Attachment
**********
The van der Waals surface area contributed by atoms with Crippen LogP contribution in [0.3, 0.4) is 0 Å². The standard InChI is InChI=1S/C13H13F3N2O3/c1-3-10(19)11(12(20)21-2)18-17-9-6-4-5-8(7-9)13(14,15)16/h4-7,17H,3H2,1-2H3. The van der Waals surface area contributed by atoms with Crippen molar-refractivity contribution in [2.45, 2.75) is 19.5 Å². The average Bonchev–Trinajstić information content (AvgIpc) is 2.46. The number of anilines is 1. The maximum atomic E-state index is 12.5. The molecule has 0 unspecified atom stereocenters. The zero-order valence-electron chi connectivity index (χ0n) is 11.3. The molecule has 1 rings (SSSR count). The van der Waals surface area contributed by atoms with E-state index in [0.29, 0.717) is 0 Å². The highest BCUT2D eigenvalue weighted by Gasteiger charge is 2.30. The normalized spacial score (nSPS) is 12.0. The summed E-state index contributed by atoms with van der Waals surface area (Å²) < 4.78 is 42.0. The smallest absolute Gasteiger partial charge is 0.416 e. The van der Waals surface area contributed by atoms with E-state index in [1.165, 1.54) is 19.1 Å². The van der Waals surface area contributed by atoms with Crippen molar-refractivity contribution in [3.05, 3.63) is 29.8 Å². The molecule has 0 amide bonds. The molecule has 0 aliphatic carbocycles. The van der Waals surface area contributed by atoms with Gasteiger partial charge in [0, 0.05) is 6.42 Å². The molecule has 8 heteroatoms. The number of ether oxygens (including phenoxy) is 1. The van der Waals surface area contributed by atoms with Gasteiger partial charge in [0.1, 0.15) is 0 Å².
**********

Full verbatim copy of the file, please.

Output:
The van der Waals surface area contributed by atoms with Crippen LogP contribution in [0.3, 0.4) is 0 Å². The standard InChI is InChI=1S/C13H13F3N2O3/c1-3-10(19)11(12(20)21-2)18-17-9-6-4-5-8(7-9)13(14,15)16/h4-7,17H,3H2,1-2H3. The van der Waals surface area contributed by atoms with Crippen molar-refractivity contribution in [2.45, 2.75) is 19.5 Å². The average Bonchev–Trinajstić information content (AvgIpc) is 2.46. The number of anilines is 1. The maximum atomic E-state index is 12.5. The molecule has 0 unspecified atom stereocenters. The zero-order valence-electron chi connectivity index (χ0n) is 11.3. The molecule has 1 rings (SSSR count). The van der Waals surface area contributed by atoms with E-state index in [0.29, 0.717) is 0 Å². The highest BCUT2D eigenvalue weighted by Gasteiger charge is 2.30. The normalized spacial score (nSPS) is 12.0. The summed E-state index contributed by atoms with van der Waals surface area (Å²) < 4.78 is 42.0. The smallest absolute Gasteiger partial charge is 0.416 e. The van der Waals surface area contributed by atoms with E-state index in [1.165, 1.54) is 19.1 Å². The van der Waals surface area contributed by atoms with Crippen molar-refractivity contribution in [3.05, 3.63) is 29.8 Å². The molecule has 0 amide bonds. The molecule has 0 aliphatic carbocycles. The van der Waals surface area contributed by atoms with Gasteiger partial charge in [0, 0.05) is 6.42 Å². The molecule has 8 heteroatoms. The number of ether oxygens (including phenoxy) is 1. The van der Waals surface area contributed by atoms with Gasteiger partial charge in [0.1, 0.15) is 0 Å².